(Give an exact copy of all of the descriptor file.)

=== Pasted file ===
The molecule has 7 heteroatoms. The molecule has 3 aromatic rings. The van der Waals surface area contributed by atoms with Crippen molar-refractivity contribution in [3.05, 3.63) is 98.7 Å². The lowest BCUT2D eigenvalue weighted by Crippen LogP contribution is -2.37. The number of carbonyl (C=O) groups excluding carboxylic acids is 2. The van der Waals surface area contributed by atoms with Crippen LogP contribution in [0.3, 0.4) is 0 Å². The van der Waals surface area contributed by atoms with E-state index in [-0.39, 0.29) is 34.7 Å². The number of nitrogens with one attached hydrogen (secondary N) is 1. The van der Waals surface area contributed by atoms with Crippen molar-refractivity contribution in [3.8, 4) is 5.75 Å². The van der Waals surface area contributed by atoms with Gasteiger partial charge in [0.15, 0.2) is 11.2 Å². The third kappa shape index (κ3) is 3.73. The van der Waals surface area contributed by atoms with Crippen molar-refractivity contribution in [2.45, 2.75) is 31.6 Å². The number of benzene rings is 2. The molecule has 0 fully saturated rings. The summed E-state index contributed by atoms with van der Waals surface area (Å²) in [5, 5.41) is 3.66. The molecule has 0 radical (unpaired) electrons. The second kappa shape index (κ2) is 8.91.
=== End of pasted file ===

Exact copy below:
The molecule has 7 heteroatoms. The molecule has 3 aromatic rings. The van der Waals surface area contributed by atoms with Crippen molar-refractivity contribution in [3.05, 3.63) is 98.7 Å². The lowest BCUT2D eigenvalue weighted by Crippen LogP contribution is -2.37. The number of carbonyl (C=O) groups excluding carboxylic acids is 2. The van der Waals surface area contributed by atoms with Crippen LogP contribution in [0.3, 0.4) is 0 Å². The van der Waals surface area contributed by atoms with E-state index in [-0.39, 0.29) is 34.7 Å². The number of nitrogens with one attached hydrogen (secondary N) is 1. The van der Waals surface area contributed by atoms with Crippen molar-refractivity contribution in [3.8, 4) is 5.75 Å². The van der Waals surface area contributed by atoms with Gasteiger partial charge in [0.15, 0.2) is 11.2 Å². The third kappa shape index (κ3) is 3.73. The van der Waals surface area contributed by atoms with Crippen molar-refractivity contribution in [2.45, 2.75) is 31.6 Å². The number of benzene rings is 2. The molecule has 0 fully saturated rings. The summed E-state index contributed by atoms with van der Waals surface area (Å²) in [5, 5.41) is 3.66. The molecule has 0 radical (unpaired) electrons. The second kappa shape index (κ2) is 8.91.